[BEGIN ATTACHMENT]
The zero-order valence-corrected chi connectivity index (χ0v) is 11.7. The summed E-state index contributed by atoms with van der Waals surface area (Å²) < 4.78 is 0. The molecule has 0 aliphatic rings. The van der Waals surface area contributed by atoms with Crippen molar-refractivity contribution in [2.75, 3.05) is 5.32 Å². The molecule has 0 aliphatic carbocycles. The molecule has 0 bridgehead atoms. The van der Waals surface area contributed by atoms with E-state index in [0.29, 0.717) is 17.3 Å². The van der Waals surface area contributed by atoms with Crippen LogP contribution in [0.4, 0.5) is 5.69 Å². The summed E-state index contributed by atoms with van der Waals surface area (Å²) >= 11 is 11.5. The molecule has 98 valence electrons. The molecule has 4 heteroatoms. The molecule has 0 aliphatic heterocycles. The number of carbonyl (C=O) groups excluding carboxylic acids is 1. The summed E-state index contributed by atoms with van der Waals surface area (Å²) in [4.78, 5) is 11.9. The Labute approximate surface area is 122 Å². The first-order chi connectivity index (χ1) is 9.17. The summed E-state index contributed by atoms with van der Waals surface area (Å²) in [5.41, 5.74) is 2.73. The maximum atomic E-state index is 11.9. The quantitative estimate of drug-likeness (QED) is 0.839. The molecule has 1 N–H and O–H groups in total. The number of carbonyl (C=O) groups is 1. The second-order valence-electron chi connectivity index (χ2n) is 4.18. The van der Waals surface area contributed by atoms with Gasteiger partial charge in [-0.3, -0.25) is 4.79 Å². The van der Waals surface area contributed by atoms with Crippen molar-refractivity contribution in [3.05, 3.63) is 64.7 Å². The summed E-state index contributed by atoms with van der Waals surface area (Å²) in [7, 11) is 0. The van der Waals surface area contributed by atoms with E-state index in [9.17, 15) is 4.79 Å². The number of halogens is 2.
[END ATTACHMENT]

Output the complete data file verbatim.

The zero-order valence-corrected chi connectivity index (χ0v) is 11.7. The summed E-state index contributed by atoms with van der Waals surface area (Å²) < 4.78 is 0. The molecule has 0 aliphatic rings. The van der Waals surface area contributed by atoms with Crippen molar-refractivity contribution in [2.75, 3.05) is 5.32 Å². The molecule has 0 aliphatic carbocycles. The molecule has 0 bridgehead atoms. The van der Waals surface area contributed by atoms with E-state index in [0.29, 0.717) is 17.3 Å². The van der Waals surface area contributed by atoms with Crippen LogP contribution in [0.4, 0.5) is 5.69 Å². The summed E-state index contributed by atoms with van der Waals surface area (Å²) >= 11 is 11.5. The molecule has 98 valence electrons. The molecule has 4 heteroatoms. The molecule has 0 aliphatic heterocycles. The number of carbonyl (C=O) groups excluding carboxylic acids is 1. The summed E-state index contributed by atoms with van der Waals surface area (Å²) in [4.78, 5) is 11.9. The Labute approximate surface area is 122 Å². The first-order chi connectivity index (χ1) is 9.17. The summed E-state index contributed by atoms with van der Waals surface area (Å²) in [5.41, 5.74) is 2.73. The maximum atomic E-state index is 11.9. The quantitative estimate of drug-likeness (QED) is 0.839. The molecule has 1 N–H and O–H groups in total. The number of carbonyl (C=O) groups is 1. The second-order valence-electron chi connectivity index (χ2n) is 4.18. The van der Waals surface area contributed by atoms with Gasteiger partial charge in [-0.3, -0.25) is 4.79 Å². The van der Waals surface area contributed by atoms with Crippen molar-refractivity contribution in [3.05, 3.63) is 64.7 Å². The summed E-state index contributed by atoms with van der Waals surface area (Å²) in [7, 11) is 0. The van der Waals surface area contributed by atoms with E-state index in [9.17, 15) is 4.79 Å². The number of halogens is 2.